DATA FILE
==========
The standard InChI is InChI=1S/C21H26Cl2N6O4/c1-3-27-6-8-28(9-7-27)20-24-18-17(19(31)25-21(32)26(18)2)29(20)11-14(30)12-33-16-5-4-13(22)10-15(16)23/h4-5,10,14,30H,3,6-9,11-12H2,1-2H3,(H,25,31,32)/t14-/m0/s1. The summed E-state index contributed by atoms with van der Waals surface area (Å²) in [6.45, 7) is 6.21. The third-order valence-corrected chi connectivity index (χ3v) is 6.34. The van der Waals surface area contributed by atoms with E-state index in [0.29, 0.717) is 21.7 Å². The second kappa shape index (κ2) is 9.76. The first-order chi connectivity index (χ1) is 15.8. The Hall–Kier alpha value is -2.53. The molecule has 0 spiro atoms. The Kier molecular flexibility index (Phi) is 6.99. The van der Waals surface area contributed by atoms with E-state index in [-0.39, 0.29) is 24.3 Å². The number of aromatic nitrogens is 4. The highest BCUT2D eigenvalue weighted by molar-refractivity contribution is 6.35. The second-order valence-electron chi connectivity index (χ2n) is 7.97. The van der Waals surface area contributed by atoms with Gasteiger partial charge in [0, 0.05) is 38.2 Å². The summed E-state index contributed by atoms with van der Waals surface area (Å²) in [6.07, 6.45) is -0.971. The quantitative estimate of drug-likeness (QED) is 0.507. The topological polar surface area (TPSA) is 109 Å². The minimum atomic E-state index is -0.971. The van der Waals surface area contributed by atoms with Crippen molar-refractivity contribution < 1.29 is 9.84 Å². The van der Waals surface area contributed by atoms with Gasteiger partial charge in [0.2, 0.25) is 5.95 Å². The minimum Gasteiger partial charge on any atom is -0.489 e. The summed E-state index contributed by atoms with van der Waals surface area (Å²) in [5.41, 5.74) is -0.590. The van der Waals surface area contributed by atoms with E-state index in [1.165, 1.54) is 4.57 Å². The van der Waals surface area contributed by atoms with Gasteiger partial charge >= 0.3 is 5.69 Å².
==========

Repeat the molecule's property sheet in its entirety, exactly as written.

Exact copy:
The standard InChI is InChI=1S/C21H26Cl2N6O4/c1-3-27-6-8-28(9-7-27)20-24-18-17(19(31)25-21(32)26(18)2)29(20)11-14(30)12-33-16-5-4-13(22)10-15(16)23/h4-5,10,14,30H,3,6-9,11-12H2,1-2H3,(H,25,31,32)/t14-/m0/s1. The summed E-state index contributed by atoms with van der Waals surface area (Å²) in [6.45, 7) is 6.21. The third-order valence-corrected chi connectivity index (χ3v) is 6.34. The van der Waals surface area contributed by atoms with E-state index in [0.29, 0.717) is 21.7 Å². The second kappa shape index (κ2) is 9.76. The first-order chi connectivity index (χ1) is 15.8. The Hall–Kier alpha value is -2.53. The molecule has 0 spiro atoms. The Kier molecular flexibility index (Phi) is 6.99. The van der Waals surface area contributed by atoms with E-state index in [-0.39, 0.29) is 24.3 Å². The number of aromatic nitrogens is 4. The highest BCUT2D eigenvalue weighted by molar-refractivity contribution is 6.35. The second-order valence-electron chi connectivity index (χ2n) is 7.97. The van der Waals surface area contributed by atoms with Gasteiger partial charge in [0, 0.05) is 38.2 Å². The summed E-state index contributed by atoms with van der Waals surface area (Å²) in [6.07, 6.45) is -0.971. The quantitative estimate of drug-likeness (QED) is 0.507. The topological polar surface area (TPSA) is 109 Å². The minimum atomic E-state index is -0.971. The van der Waals surface area contributed by atoms with Crippen molar-refractivity contribution < 1.29 is 9.84 Å². The van der Waals surface area contributed by atoms with Gasteiger partial charge in [0.2, 0.25) is 5.95 Å². The minimum Gasteiger partial charge on any atom is -0.489 e. The summed E-state index contributed by atoms with van der Waals surface area (Å²) in [5.41, 5.74) is -0.590. The van der Waals surface area contributed by atoms with E-state index in [1.165, 1.54) is 4.57 Å². The van der Waals surface area contributed by atoms with Gasteiger partial charge >= 0.3 is 5.69 Å².